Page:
A security researcher has released a tool that can bypass a host of two-factor authentication (2FA) schemes widely used across platforms such as Gmail and Yahoo.
Polish researcher Piotr Duszyski published his tool, which uses a reverse proxy method, on GitHub alongside a step-by-step guide outlining how it can be used in a phishing scam to scalp user credentials and 2FA codes in one example against Google's security barriers.
When deployed, the tool places a server named Modlishka between a phishing target and a secure platform such as Gmail, which phishing victims unwittingly connect to in order to enter login details.
In a hypothetical phishing campaign, a targeted user would encounter a malicious email containing a link to the proxy server mimicking a Google login procedure. The user would then enter their user name and password, and then the 2FA code (received for instance via text message), all of which would be collected and held on the proxy server.
To make a success of the attack, a malicious actor would be required to monitor this process in real-time, and enter the 2FA code before it expires to gain entry.
Due to its simplicity, an attacker hypothetically using Modlishka to orchestrate a phishing campaign wouldn't need to recreate any websites themselves as is commonly done. All that's required is a phishing domain and a valid TLS certificate.
"So the question arises, is 2FA broken?" Duszyski said. "Not at all, but with a right reverse proxy targeting your domain over an encrypted, browser trusted, communication channel one can really have serious difficulties in noticing that something is seriously wrong.
"Add to the equation different browser bugs, that allow URL bar spoofing, and the issue might be even bigger. Include lack of user awareness, and it literally means giving away your most valuable assets to your adversaries on a silver plate."
Duszyski has already successfully tested his tool on platforms such as Gmail and Yahoo.
The tool, which he says is for penetration testing and educational purposes only, casts doubt on 2FA as an effective layer of protection against intruders and malicious actors. Modlishka can, in particular, be used to make phishing campaigns "as effective as possible".
The only way to resolve this issue from a technical perspective, he added, was to rely on hardware tokens based on the universal 2nd-factor protocol (U2F); that is hardware devices built specifically to serve as authentication modules that do not require users to enter codes manually.
The fallibility of common 2FA routines has been exposed in recent months, particularly via a massive data breach that social news aggregator Reddit sustained last year as a result of weaknesses in its security.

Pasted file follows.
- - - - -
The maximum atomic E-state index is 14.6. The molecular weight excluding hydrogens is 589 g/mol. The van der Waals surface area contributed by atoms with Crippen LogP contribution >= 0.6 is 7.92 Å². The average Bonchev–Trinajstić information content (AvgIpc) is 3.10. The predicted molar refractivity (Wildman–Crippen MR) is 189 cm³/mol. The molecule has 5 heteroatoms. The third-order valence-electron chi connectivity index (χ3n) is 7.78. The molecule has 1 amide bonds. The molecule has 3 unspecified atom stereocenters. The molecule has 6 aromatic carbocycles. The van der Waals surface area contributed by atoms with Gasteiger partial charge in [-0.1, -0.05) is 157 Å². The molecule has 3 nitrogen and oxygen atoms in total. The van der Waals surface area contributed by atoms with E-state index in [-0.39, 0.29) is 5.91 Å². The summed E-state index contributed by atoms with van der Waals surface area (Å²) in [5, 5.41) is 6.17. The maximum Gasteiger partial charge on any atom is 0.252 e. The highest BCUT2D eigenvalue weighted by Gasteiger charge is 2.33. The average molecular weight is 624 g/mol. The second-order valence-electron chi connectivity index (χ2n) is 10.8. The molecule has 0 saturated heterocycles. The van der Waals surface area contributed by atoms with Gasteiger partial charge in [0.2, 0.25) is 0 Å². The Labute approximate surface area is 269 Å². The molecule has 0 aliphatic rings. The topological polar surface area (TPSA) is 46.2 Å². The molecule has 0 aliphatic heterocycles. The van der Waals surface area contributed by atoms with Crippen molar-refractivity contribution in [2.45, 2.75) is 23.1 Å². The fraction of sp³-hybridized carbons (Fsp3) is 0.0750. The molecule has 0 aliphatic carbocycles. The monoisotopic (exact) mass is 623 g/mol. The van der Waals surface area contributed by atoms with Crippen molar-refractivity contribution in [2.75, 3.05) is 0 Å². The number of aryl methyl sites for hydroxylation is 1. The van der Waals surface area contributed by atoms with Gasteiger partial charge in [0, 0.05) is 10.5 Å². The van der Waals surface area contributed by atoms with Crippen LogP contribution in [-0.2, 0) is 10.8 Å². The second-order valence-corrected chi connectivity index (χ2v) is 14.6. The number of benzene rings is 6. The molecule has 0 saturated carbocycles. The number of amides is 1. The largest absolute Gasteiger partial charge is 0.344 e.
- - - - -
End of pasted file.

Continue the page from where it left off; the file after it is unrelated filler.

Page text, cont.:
After intercepting a handful of its employees' SMS-based 2FA setup and gaining access to their accounts, a malicious actor made away with a trove of user credentials, including email addresses.
Reddit's CTO Chris Slowe said following the incident that the company realised text message-based 2FA is "not nearly as secure as we would hope" and recommended that everybody moved to token-based 2FA.
Meanwhile, a strain of malware uncovered last year, known as Roaming Mantis, was reported to base Android-oriented attacks on a mechanism that cracks 2FA and hijacks users' Google accounts.
Security expert Graham Cluley told IT Pro the tool could work in practice, but that users can protect themselves against a Modlishka-centric phishing campaign by using hardware-based 2FA, or a password manager.
"Reading about Modlishka it sounds like it would work, proxying the content of the genuine site to make a phishing site very believable and intercepting any information entered, such as passwords and 2FA codes," he said.
"2FA codes tend to be time-restricted, often changing every 30 seconds. As such, an attacker may have to be monitoring the phish in real-time to maximise the account access.
"So, it's an impressive demonstration - but users should continue to use password managers, unique passwords, and enable 2FA wherever possible."
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Keumars Afifi-Sabet is a writer and editor that specialises in public sector, cyber security, and cloud computing. He first joined ITPro as a staff writer in April 2018 and eventually became its Features Editor. Although a regular contributor to other tech sites in the past, these days you will find Keumars on LiveScience, where he runs its Technology section.